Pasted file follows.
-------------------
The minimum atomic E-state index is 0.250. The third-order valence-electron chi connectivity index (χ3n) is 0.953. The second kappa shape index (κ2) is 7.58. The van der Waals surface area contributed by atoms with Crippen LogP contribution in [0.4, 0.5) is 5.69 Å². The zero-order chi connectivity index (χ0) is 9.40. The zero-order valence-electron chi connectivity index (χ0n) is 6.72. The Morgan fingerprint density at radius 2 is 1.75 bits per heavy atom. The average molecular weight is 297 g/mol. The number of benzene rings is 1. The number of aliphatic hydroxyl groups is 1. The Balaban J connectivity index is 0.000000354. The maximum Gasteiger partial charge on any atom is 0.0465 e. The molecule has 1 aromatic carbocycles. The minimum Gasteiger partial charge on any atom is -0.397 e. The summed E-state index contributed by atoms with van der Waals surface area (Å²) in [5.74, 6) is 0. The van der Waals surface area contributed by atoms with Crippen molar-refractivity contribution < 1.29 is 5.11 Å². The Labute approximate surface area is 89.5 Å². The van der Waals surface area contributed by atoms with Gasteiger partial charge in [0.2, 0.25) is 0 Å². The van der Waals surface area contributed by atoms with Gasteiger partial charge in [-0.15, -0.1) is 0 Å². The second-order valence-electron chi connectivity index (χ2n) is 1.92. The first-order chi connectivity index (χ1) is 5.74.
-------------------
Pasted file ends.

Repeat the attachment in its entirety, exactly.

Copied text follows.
The minimum atomic E-state index is 0.250. The third-order valence-electron chi connectivity index (χ3n) is 0.953. The second kappa shape index (κ2) is 7.58. The van der Waals surface area contributed by atoms with Crippen LogP contribution in [0.4, 0.5) is 5.69 Å². The zero-order chi connectivity index (χ0) is 9.40. The zero-order valence-electron chi connectivity index (χ0n) is 6.72. The Morgan fingerprint density at radius 2 is 1.75 bits per heavy atom. The average molecular weight is 297 g/mol. The number of benzene rings is 1. The number of aliphatic hydroxyl groups is 1. The Balaban J connectivity index is 0.000000354. The maximum Gasteiger partial charge on any atom is 0.0465 e. The molecule has 1 aromatic carbocycles. The minimum Gasteiger partial charge on any atom is -0.397 e. The summed E-state index contributed by atoms with van der Waals surface area (Å²) in [5.74, 6) is 0. The van der Waals surface area contributed by atoms with Crippen molar-refractivity contribution < 1.29 is 5.11 Å². The Labute approximate surface area is 89.5 Å². The van der Waals surface area contributed by atoms with Gasteiger partial charge in [0.2, 0.25) is 0 Å². The van der Waals surface area contributed by atoms with Gasteiger partial charge in [-0.15, -0.1) is 0 Å². The second-order valence-electron chi connectivity index (χ2n) is 1.92. The first-order chi connectivity index (χ1) is 5.74.